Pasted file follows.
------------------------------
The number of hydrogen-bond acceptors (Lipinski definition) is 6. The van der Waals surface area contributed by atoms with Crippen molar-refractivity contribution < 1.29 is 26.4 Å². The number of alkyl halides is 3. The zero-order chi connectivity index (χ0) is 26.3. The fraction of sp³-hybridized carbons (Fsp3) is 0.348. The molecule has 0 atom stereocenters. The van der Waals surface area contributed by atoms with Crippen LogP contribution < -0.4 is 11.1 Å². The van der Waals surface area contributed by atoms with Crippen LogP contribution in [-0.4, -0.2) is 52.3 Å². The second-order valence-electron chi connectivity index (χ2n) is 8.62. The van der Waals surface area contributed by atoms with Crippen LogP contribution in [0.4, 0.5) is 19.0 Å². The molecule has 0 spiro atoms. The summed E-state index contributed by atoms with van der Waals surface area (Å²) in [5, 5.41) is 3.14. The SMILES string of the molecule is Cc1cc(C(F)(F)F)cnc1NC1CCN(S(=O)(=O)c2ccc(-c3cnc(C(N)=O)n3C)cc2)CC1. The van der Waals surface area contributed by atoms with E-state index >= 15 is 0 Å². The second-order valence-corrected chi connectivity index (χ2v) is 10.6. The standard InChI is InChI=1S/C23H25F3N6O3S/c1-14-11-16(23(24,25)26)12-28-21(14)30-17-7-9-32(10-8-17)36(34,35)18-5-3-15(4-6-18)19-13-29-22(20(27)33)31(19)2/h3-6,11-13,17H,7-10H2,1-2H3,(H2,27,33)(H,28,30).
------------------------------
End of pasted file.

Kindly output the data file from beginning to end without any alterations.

The number of hydrogen-bond acceptors (Lipinski definition) is 6. The van der Waals surface area contributed by atoms with Crippen molar-refractivity contribution < 1.29 is 26.4 Å². The number of alkyl halides is 3. The zero-order chi connectivity index (χ0) is 26.3. The fraction of sp³-hybridized carbons (Fsp3) is 0.348. The molecule has 0 atom stereocenters. The van der Waals surface area contributed by atoms with Crippen LogP contribution < -0.4 is 11.1 Å². The van der Waals surface area contributed by atoms with Crippen LogP contribution in [-0.4, -0.2) is 52.3 Å². The second-order valence-electron chi connectivity index (χ2n) is 8.62. The van der Waals surface area contributed by atoms with Crippen LogP contribution in [0.4, 0.5) is 19.0 Å². The molecule has 0 spiro atoms. The summed E-state index contributed by atoms with van der Waals surface area (Å²) in [5, 5.41) is 3.14. The SMILES string of the molecule is Cc1cc(C(F)(F)F)cnc1NC1CCN(S(=O)(=O)c2ccc(-c3cnc(C(N)=O)n3C)cc2)CC1. The van der Waals surface area contributed by atoms with E-state index >= 15 is 0 Å². The second-order valence-corrected chi connectivity index (χ2v) is 10.6. The standard InChI is InChI=1S/C23H25F3N6O3S/c1-14-11-16(23(24,25)26)12-28-21(14)30-17-7-9-32(10-8-17)36(34,35)18-5-3-15(4-6-18)19-13-29-22(20(27)33)31(19)2/h3-6,11-13,17H,7-10H2,1-2H3,(H2,27,33)(H,28,30).